Dry-brushing (brushing with a dry-bristle brush) is good for lymphatic movement. Always brush towards the heart, not away from, for proper cleansing. This should be done on a dry body. Doing it on a wet body (in the shower) is not as effective. The skin should turn a bright red to give you an indication that blood circulation has increased, and that pores are opening. The skin is the largest organ in the body. It only makes sense to use the pores on it to our advantage...to remove waste. To dry-brush it regularly, 2-3x per week during "non-cleansing" times to everyday during a cleanse is wise. Snakes shed their skin. Unfortunately, we don't have this built-in cleansing mechanism. We only have one "skin suit," so its best to dry-brush it regularly to remove dead skin, increase circulation, etc.



Dry-Skin Brush


Emotional Well-Being: During a cleanse emotions can come up. This is also spoken of in "Bikram" yoga. Bikram says you may particularly feel this in asanas like "camel," where there is deep back-bending. The incredible cleansing effect back-bending has on the vital organs cannot be overemphasized.

In Chinese medicine the liver "rules" the emotion of "resentment and anger." This is NOT necessarily good or bad. Its important not to judge anger. Anger, while indulged in consistently, is never healthy. Neither is indulging in any one emotion ever healthy (sadness, fear, etc.). However, anger can produce change in our lives. When we are angry we want to change something, whether it be standing up for justice, defending a principle, or creating boundries in our lives. Anger has power. Power is a word that scares us. Its neutral, like water: it can harm or heal. If you feel anger during a cleansing regime, don't judge it as "good" or "bad." Its there for a reason. What is the reason? Meditate, journal, take a walk, get clear on what you're really angry about. Maybe it will spark you to change various behaviors, or political situations.

In the new age movement there is a lot of fear about anger. Its considered not "spiritual." I would disagree. There is not one prophet or sage who has not exhibited "holy wrath" in the world's major scriptures. Martin Luther King described himself as "Angry enough at what he saw in the world to change things." Every world tradition has an archetype showing this emotion...inviting us to look it square in the face, vs. running away from it. From the Hindu goddess Kali to the Celtic Cerridwen. From the Egyptian Goddess Sekhmet to the Greek Minerva. Look at it. Don't run from it. You can make lasting changes by getting in touch with your defiance about injustice, and what you want to change in your life. Perhaps your liver cleanse will make you aware of what those injustices are, and give you clarity on how to proceed?

Two "side notes:" One is that women, in eastern medicine, are advised to cleanse "less heavy" then men. Why? We lucked out, girls. Whether its inconvenient or not (and I agree that it can be), we do a "mini" cleanse 1x per month. By shedding the endometrial lining, we are coming as close to the snake does in shedding its skin. Women are said to live longer, because they have this "built-in" cleansing mechanism. We expel waste, toxicity, etc. every month. In Native American lore, men were said to need to do longer sweat lodges, and take heavier herbal remedies to cleanse their systems because according to a friend of mine, whose a full-blood Cree sweat lodge leader, "Men's bodies are inferior to women's in immunity, cleansing, and maintenance." They, therefore, need to make up for what their bodies lack in natural cleansing each month. See, ladies, its a pain sometimes (& I know it is), but really, medically speaking, we're the better for it. ;-}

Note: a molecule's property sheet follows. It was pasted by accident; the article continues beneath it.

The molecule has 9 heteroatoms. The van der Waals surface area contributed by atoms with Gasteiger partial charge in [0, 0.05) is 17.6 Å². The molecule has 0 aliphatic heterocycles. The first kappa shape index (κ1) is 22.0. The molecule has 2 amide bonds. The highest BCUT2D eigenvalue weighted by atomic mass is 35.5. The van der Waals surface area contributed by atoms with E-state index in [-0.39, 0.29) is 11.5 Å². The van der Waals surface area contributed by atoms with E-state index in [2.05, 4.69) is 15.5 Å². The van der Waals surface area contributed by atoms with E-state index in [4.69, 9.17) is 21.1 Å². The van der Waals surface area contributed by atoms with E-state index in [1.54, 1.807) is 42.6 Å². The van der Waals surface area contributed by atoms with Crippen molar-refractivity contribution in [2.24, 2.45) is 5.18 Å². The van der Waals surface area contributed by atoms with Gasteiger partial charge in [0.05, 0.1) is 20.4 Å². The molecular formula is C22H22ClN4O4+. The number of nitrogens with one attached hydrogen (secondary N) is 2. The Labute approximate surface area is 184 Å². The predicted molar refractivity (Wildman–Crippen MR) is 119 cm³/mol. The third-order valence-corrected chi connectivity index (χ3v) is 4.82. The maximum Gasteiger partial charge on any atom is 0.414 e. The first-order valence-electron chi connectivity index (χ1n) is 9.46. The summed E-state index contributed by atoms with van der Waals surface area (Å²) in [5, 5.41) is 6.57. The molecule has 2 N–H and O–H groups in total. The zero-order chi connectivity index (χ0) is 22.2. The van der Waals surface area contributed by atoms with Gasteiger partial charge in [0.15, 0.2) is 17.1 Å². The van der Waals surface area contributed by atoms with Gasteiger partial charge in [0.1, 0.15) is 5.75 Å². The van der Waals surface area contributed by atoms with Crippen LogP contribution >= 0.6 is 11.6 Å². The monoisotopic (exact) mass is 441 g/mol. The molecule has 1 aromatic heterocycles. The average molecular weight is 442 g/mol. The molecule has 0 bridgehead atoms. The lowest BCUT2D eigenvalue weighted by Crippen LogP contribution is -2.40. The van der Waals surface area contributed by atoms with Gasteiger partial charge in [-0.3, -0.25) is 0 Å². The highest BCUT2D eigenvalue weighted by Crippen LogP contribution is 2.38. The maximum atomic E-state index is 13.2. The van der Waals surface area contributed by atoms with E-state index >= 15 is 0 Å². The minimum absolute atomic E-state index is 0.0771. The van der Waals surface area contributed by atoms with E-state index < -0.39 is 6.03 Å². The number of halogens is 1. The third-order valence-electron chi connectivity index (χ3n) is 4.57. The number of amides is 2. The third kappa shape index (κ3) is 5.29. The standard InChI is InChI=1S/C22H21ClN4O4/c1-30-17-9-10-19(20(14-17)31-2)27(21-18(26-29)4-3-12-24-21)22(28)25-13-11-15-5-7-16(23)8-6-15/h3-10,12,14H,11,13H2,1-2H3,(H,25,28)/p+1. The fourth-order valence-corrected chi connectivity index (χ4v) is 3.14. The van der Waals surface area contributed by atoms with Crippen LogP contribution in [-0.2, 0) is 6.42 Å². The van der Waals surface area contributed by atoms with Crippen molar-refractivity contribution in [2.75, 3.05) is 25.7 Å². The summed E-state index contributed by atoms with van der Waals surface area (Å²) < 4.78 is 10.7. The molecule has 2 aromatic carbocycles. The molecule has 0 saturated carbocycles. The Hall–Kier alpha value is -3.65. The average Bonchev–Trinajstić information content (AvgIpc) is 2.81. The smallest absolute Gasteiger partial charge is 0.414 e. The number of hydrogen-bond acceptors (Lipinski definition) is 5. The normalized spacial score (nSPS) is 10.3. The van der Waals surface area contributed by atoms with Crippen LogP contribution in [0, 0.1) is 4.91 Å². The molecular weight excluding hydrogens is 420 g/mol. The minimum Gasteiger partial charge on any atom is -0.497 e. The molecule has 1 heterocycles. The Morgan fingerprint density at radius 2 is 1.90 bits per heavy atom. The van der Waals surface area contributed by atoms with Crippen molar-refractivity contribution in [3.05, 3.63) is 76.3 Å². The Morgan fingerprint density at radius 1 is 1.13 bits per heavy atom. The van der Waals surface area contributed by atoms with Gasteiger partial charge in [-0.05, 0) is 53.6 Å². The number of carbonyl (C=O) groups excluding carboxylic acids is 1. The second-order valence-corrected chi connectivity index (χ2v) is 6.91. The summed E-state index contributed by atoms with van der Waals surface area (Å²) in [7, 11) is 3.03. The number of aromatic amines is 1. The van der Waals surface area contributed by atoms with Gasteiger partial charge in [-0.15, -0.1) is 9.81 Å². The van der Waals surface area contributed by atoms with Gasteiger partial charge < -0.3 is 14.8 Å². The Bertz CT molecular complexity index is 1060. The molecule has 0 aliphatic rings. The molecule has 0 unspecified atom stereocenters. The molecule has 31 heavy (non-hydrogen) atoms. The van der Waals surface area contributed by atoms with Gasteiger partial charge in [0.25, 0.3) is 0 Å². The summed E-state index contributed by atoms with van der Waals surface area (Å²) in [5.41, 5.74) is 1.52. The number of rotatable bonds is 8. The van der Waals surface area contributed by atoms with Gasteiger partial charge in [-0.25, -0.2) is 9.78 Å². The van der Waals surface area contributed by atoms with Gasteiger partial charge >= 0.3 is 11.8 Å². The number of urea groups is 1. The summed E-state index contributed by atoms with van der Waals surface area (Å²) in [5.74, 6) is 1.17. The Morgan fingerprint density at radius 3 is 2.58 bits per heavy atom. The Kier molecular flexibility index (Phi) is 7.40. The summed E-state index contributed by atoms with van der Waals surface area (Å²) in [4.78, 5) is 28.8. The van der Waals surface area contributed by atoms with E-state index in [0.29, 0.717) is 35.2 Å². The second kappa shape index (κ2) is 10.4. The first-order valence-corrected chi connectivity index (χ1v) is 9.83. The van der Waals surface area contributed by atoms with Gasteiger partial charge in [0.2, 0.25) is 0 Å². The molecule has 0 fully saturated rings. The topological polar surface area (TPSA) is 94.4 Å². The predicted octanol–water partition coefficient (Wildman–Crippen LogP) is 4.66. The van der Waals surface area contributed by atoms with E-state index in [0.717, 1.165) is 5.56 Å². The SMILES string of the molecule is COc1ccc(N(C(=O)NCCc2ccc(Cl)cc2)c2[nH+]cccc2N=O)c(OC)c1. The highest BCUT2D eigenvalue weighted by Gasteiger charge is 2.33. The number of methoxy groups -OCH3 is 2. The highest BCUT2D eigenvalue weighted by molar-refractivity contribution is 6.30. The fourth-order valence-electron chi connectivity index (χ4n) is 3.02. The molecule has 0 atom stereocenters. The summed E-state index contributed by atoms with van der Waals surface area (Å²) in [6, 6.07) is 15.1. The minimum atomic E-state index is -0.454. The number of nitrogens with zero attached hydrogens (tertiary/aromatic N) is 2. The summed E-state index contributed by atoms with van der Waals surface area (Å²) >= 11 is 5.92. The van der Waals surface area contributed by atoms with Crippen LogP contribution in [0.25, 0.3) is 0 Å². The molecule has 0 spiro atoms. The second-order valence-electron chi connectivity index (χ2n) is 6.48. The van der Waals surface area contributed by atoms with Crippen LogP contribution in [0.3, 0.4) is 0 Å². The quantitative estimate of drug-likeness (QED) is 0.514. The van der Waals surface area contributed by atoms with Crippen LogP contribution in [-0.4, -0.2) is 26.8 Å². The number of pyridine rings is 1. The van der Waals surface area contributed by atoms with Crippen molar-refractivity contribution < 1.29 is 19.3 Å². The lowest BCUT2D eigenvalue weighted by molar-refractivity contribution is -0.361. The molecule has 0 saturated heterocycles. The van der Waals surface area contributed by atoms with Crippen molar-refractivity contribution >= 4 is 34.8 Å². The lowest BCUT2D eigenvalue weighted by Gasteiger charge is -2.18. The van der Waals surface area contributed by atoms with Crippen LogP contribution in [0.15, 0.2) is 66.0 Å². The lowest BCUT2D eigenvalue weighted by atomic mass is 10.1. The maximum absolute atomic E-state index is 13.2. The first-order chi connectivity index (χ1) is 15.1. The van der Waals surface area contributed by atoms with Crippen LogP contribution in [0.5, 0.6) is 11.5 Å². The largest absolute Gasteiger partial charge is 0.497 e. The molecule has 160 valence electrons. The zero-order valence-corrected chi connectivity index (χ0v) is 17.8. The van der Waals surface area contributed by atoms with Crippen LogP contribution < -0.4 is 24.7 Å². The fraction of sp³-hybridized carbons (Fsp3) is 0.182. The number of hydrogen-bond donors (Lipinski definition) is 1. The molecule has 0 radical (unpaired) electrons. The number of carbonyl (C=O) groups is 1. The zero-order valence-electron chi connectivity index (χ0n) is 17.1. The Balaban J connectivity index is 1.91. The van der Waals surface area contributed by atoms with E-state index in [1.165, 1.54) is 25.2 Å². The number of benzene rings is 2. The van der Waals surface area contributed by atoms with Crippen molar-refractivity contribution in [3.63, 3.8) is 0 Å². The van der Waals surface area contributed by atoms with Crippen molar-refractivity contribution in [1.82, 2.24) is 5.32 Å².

Second "side note:" It is of the utmost importance that your bowels are moving consistently during a cleanse. This liver dumps toxins into the "waste receptacle" of the body. What's that? Your large intestine. It must move these toxins out on a consistent basis, or the toxicity will go right back into the blood stream, and make you feel sick (nauseated, headaches, etc.). You could think of this in the analogy of a "kink" in a hose with muddy/"sludgey" water re-circulating over and over in it. Each time it circulates it gets darker and thicker. Not fun for the person cleansing.

How to increase bowel movements while cleansing? Acupuncture is wonderful for this. In addition, the acupuncturist can also put in points for your liver and gallbladder to assist with their cleansing process as well. To receive acupuncture 2x per week during a cleanse is the most beneficial. "Triphala" will assist with this as well, gently and effectively. Chances are, with the proper cleansing foods and herbal remedy, analyzed by your health care provider, this should already be taken into consideration, and shouldn't be a problem.

I invite you to enjoy the spring, all of the new foods available to you at your local farmer's market, and to embrace the process of renewal in your life. Spring is a time to contemplate the cycle beginning again. The return of longer days, and increasing warmth. ;-}



Riding My Mtn. Bike On One Of My Favorite Trails


“Never cut a tree down in the wintertime. Never make a negative decision in the low time. Never make your most important decisions when you are in your worst moods. Wait. Be patient. The storm will pass. The spring will come.” ~Robert H. Schuller